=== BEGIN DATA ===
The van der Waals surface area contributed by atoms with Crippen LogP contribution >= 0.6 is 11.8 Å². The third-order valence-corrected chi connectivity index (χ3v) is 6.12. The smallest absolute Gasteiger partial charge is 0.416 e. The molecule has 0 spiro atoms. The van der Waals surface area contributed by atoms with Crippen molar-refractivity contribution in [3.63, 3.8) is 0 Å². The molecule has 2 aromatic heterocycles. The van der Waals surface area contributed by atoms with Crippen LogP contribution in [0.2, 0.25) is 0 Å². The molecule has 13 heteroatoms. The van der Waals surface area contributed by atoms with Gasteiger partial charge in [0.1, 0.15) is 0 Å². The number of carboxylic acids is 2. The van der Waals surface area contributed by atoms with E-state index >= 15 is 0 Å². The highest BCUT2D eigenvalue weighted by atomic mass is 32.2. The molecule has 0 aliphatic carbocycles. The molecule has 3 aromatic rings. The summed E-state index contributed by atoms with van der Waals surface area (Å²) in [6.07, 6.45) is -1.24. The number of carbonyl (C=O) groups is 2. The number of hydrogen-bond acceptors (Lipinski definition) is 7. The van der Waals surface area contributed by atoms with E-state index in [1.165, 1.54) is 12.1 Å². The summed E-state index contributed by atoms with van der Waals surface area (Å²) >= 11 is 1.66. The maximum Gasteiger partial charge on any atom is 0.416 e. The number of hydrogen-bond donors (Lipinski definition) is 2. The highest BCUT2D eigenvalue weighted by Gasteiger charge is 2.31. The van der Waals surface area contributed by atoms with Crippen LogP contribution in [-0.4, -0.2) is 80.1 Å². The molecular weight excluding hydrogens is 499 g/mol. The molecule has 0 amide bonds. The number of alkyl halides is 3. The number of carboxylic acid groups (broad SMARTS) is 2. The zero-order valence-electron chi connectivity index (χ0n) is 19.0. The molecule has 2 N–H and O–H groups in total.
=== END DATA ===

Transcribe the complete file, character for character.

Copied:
The van der Waals surface area contributed by atoms with Crippen LogP contribution >= 0.6 is 11.8 Å². The third-order valence-corrected chi connectivity index (χ3v) is 6.12. The smallest absolute Gasteiger partial charge is 0.416 e. The molecule has 0 spiro atoms. The van der Waals surface area contributed by atoms with Crippen molar-refractivity contribution in [3.63, 3.8) is 0 Å². The molecule has 2 aromatic heterocycles. The van der Waals surface area contributed by atoms with Crippen LogP contribution in [0.2, 0.25) is 0 Å². The molecule has 13 heteroatoms. The van der Waals surface area contributed by atoms with Gasteiger partial charge in [0.1, 0.15) is 0 Å². The number of carboxylic acids is 2. The van der Waals surface area contributed by atoms with E-state index >= 15 is 0 Å². The highest BCUT2D eigenvalue weighted by atomic mass is 32.2. The molecule has 0 aliphatic carbocycles. The molecule has 3 aromatic rings. The summed E-state index contributed by atoms with van der Waals surface area (Å²) in [6.07, 6.45) is -1.24. The number of carbonyl (C=O) groups is 2. The number of hydrogen-bond acceptors (Lipinski definition) is 7. The van der Waals surface area contributed by atoms with E-state index in [1.165, 1.54) is 12.1 Å². The summed E-state index contributed by atoms with van der Waals surface area (Å²) >= 11 is 1.66. The maximum Gasteiger partial charge on any atom is 0.416 e. The number of hydrogen-bond donors (Lipinski definition) is 2. The highest BCUT2D eigenvalue weighted by Gasteiger charge is 2.31. The van der Waals surface area contributed by atoms with Crippen LogP contribution in [-0.4, -0.2) is 80.1 Å². The molecular weight excluding hydrogens is 499 g/mol. The molecule has 0 amide bonds. The number of alkyl halides is 3. The number of carboxylic acid groups (broad SMARTS) is 2. The zero-order valence-electron chi connectivity index (χ0n) is 19.0. The molecule has 2 N–H and O–H groups in total.